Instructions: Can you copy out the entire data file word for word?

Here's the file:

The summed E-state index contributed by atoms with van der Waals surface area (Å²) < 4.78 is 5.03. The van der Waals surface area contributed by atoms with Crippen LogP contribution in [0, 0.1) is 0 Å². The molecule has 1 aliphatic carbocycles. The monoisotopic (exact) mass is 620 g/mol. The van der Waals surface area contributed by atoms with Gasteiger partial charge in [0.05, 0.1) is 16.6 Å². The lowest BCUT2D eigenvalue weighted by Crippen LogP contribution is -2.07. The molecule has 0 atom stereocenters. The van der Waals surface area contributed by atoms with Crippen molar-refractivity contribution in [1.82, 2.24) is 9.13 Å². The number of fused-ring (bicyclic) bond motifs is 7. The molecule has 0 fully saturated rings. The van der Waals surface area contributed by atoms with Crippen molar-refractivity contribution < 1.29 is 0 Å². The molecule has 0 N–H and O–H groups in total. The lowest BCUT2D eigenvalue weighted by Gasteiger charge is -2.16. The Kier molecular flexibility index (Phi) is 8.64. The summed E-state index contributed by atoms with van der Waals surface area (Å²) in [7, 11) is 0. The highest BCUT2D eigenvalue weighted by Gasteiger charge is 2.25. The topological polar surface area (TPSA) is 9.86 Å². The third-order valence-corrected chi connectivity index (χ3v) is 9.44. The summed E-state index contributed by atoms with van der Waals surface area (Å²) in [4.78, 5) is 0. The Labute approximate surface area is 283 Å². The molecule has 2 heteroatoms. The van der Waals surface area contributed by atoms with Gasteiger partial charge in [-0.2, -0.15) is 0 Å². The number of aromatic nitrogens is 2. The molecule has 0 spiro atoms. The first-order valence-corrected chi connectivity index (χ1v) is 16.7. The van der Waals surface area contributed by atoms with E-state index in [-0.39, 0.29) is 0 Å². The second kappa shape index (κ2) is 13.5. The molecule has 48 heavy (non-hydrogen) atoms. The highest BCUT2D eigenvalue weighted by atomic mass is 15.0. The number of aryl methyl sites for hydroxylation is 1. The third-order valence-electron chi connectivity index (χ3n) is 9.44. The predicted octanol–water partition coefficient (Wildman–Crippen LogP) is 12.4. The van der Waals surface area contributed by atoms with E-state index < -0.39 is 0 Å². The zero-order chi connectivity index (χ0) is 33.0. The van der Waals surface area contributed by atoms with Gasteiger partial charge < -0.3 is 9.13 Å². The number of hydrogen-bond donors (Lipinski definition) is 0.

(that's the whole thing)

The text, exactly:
The summed E-state index contributed by atoms with van der Waals surface area (Å²) < 4.78 is 5.03. The van der Waals surface area contributed by atoms with Crippen LogP contribution in [0, 0.1) is 0 Å². The molecule has 1 aliphatic carbocycles. The monoisotopic (exact) mass is 620 g/mol. The van der Waals surface area contributed by atoms with Gasteiger partial charge in [0.05, 0.1) is 16.6 Å². The lowest BCUT2D eigenvalue weighted by Crippen LogP contribution is -2.07. The molecule has 0 atom stereocenters. The van der Waals surface area contributed by atoms with Crippen molar-refractivity contribution in [1.82, 2.24) is 9.13 Å². The number of fused-ring (bicyclic) bond motifs is 7. The molecule has 0 fully saturated rings. The van der Waals surface area contributed by atoms with Crippen molar-refractivity contribution < 1.29 is 0 Å². The molecule has 0 N–H and O–H groups in total. The lowest BCUT2D eigenvalue weighted by Gasteiger charge is -2.16. The Kier molecular flexibility index (Phi) is 8.64. The summed E-state index contributed by atoms with van der Waals surface area (Å²) in [7, 11) is 0. The highest BCUT2D eigenvalue weighted by Gasteiger charge is 2.25. The topological polar surface area (TPSA) is 9.86 Å². The third-order valence-corrected chi connectivity index (χ3v) is 9.44. The summed E-state index contributed by atoms with van der Waals surface area (Å²) in [4.78, 5) is 0. The Labute approximate surface area is 283 Å². The molecule has 2 heteroatoms. The van der Waals surface area contributed by atoms with Gasteiger partial charge in [-0.2, -0.15) is 0 Å². The number of aromatic nitrogens is 2. The molecule has 0 spiro atoms. The first-order valence-corrected chi connectivity index (χ1v) is 16.7. The van der Waals surface area contributed by atoms with E-state index in [-0.39, 0.29) is 0 Å². The second kappa shape index (κ2) is 13.5. The molecule has 48 heavy (non-hydrogen) atoms. The highest BCUT2D eigenvalue weighted by atomic mass is 15.0. The number of aryl methyl sites for hydroxylation is 1. The third-order valence-electron chi connectivity index (χ3n) is 9.44. The predicted octanol–water partition coefficient (Wildman–Crippen LogP) is 12.4. The van der Waals surface area contributed by atoms with E-state index < -0.39 is 0 Å². The zero-order chi connectivity index (χ0) is 33.0. The van der Waals surface area contributed by atoms with Gasteiger partial charge < -0.3 is 9.13 Å². The number of hydrogen-bond donors (Lipinski definition) is 0.